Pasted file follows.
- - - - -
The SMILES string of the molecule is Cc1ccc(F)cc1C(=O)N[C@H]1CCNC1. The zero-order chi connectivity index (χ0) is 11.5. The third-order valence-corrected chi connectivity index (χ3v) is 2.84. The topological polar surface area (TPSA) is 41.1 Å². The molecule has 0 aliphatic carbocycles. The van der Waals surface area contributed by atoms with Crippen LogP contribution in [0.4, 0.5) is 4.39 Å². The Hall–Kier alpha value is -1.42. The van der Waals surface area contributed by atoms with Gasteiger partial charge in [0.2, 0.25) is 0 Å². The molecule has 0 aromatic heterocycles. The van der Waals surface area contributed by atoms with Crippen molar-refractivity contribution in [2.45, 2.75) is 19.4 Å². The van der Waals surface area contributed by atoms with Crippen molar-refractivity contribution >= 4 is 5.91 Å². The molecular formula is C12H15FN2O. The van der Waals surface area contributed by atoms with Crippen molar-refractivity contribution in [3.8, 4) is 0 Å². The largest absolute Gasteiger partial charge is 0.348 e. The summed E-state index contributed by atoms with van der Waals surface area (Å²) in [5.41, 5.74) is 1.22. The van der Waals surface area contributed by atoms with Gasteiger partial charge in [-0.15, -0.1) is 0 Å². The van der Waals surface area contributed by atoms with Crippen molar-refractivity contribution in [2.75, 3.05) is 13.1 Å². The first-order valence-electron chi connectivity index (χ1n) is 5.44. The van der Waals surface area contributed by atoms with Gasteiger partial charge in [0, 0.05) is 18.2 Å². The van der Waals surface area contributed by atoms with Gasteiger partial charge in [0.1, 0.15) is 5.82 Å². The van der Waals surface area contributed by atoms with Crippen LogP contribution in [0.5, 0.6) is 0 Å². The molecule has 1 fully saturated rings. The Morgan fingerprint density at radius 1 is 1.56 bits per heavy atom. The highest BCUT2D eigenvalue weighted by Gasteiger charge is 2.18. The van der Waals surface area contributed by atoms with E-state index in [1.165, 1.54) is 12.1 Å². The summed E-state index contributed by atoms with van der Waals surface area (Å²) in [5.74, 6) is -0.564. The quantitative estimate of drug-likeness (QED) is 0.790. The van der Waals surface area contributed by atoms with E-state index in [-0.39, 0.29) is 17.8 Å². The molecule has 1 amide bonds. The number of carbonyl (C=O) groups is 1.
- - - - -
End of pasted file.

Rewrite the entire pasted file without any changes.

The SMILES string of the molecule is Cc1ccc(F)cc1C(=O)N[C@H]1CCNC1. The zero-order chi connectivity index (χ0) is 11.5. The third-order valence-corrected chi connectivity index (χ3v) is 2.84. The topological polar surface area (TPSA) is 41.1 Å². The molecule has 0 aliphatic carbocycles. The van der Waals surface area contributed by atoms with Crippen LogP contribution in [0.4, 0.5) is 4.39 Å². The Hall–Kier alpha value is -1.42. The van der Waals surface area contributed by atoms with Gasteiger partial charge in [0.2, 0.25) is 0 Å². The molecule has 0 aromatic heterocycles. The van der Waals surface area contributed by atoms with Crippen molar-refractivity contribution in [2.45, 2.75) is 19.4 Å². The van der Waals surface area contributed by atoms with Crippen molar-refractivity contribution >= 4 is 5.91 Å². The molecular formula is C12H15FN2O. The van der Waals surface area contributed by atoms with Crippen molar-refractivity contribution in [3.8, 4) is 0 Å². The largest absolute Gasteiger partial charge is 0.348 e. The summed E-state index contributed by atoms with van der Waals surface area (Å²) in [5.41, 5.74) is 1.22. The van der Waals surface area contributed by atoms with Gasteiger partial charge in [-0.15, -0.1) is 0 Å². The van der Waals surface area contributed by atoms with Crippen molar-refractivity contribution in [2.75, 3.05) is 13.1 Å². The first-order valence-electron chi connectivity index (χ1n) is 5.44. The van der Waals surface area contributed by atoms with Gasteiger partial charge in [0, 0.05) is 18.2 Å². The van der Waals surface area contributed by atoms with Gasteiger partial charge in [0.1, 0.15) is 5.82 Å². The van der Waals surface area contributed by atoms with Crippen LogP contribution in [0.5, 0.6) is 0 Å². The molecule has 1 fully saturated rings. The Morgan fingerprint density at radius 1 is 1.56 bits per heavy atom. The highest BCUT2D eigenvalue weighted by Gasteiger charge is 2.18. The van der Waals surface area contributed by atoms with E-state index in [1.165, 1.54) is 12.1 Å². The summed E-state index contributed by atoms with van der Waals surface area (Å²) in [5.74, 6) is -0.564. The quantitative estimate of drug-likeness (QED) is 0.790. The van der Waals surface area contributed by atoms with E-state index in [-0.39, 0.29) is 17.8 Å². The molecule has 1 amide bonds. The number of carbonyl (C=O) groups is 1.